Eli Lilly, a pharmaceutical giant that has become virtually synonymous with the sky-high cost of insulin in the United States, pledged Wednesday to cut the list prices for its most widely used insulin products by 70%, a move that advocates and experts met with deep skepticism even as they welcomed its potentially significant benefits for some people with diabetes.
"Eli Lilly's price cut will help people," said David Mitchell, the founder of Patients for Affordable Drugs. "But it's the result of years of relentless pressure by diabetes advocates in this country and around the world."
In addition to cutting the list prices of commonly prescribed insulin products such as Humalog—which currently has a price tag of $274.70 per vial—Eli Lilly said it would impose a $35 cap on out-of-pocket insulin costs for people with private insurance who use participating retail pharmacies.
Eli Lilly, one of the three companies that dominate the U.S. insulin market, directed those without health insurance to a company website offering a $35-per-month "insulin savings card."
The company specifically pledged to slash the price of Lispro, Eli Lilly's generic insulin, to $25 a vial—years after lawmakers chastised the drugmaker for failing to make the lower-cost product widely accessible.
The changes are set to take effect in the coming months.
"This decision for affordable insulin shows the power of grassroots advocacy and organizing," Elizabeth Pfiester, executive director of T1International and a person living with Type 1 diabetes, said in a statement. "The T1International community has been taking action and asking insulin manufacturers to put patients over profits for years. In October, T1International and people with diabetes demonstrated outside of Eli Lilly in Indianapolis, and shared a petition with thousands of signatures asking them to lower their list price of insulin."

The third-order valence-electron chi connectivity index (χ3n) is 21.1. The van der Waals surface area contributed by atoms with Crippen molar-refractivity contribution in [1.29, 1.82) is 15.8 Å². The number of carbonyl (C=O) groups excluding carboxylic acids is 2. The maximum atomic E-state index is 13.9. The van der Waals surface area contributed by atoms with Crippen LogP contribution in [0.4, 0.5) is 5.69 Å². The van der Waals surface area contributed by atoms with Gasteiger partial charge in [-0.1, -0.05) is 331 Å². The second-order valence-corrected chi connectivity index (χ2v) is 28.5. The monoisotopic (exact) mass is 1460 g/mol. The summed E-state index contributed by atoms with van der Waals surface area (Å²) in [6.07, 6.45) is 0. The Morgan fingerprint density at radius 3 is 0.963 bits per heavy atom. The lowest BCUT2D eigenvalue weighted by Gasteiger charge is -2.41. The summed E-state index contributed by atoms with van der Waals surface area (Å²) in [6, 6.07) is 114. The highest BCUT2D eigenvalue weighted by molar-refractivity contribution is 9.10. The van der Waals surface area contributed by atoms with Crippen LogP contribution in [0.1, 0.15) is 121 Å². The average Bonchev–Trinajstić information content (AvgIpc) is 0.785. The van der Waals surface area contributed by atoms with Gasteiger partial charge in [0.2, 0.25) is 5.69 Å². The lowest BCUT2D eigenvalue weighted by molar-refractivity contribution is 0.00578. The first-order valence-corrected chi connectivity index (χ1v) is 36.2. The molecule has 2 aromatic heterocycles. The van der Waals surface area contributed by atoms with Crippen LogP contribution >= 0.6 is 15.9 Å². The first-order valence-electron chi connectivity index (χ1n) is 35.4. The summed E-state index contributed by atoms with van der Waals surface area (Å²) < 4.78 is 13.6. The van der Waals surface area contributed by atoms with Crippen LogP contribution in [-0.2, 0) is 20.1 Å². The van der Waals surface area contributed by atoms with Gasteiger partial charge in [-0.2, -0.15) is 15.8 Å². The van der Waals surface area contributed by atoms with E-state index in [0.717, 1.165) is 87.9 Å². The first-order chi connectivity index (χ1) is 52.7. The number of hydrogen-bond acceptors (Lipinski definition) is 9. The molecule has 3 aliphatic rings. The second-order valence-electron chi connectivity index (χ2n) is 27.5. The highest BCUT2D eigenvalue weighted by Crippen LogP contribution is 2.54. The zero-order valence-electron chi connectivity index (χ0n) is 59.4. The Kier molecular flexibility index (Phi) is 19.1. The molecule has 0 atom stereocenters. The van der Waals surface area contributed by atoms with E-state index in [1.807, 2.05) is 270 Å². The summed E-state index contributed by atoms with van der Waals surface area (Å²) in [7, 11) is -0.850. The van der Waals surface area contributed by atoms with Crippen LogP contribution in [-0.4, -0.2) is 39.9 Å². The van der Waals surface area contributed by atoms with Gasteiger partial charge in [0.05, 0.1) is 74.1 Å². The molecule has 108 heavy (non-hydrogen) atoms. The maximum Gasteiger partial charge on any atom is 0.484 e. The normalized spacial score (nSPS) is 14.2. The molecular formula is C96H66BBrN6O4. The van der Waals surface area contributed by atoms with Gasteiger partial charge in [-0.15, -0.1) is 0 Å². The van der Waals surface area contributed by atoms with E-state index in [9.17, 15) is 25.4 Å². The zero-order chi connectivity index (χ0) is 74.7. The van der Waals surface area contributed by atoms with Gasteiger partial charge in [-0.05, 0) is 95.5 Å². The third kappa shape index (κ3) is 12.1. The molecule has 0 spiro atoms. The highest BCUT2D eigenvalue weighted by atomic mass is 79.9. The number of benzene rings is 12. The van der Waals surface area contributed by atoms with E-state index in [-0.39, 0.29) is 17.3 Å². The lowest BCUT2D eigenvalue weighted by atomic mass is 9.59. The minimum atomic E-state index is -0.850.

"Countless patients and families have fought for decades for lower insulin costs and some have even lost loved ones because of the relentless price gouging that fueled profits for corporations like Eli Lilly."
The company's announcement comes nearly two months after a $35-a-month insulin copayment cap took effect for Medicare recipients, a change authorized by the Inflation Reduction Act that congressional Democrats passed and President Joe Biden signed into law last year.
On the surface, Eli Lilly's 70% price cut for many of its insulin products appears substantial, but expert observers stressed that patients—excepting the uninsured and those with high-deductible plans—often don't pay the full list price for prescription medicines, making it easy to overestimate the boldness of the company's move.
"This will be helpful to some consumers," Stacie Dusetzina, a professor at Vanderbilt University School of Medicine, toldSTAT. "It's not clear to me how much of this is real cutting of the amount that Lilly makes on their insulins versus lowering the list price."
Kristen Whitney Daniels, co-leader of T1International's federal working group, also highlighted the possibility of Eli Lilly reneging on its commitments, something the company has been accused of in the past.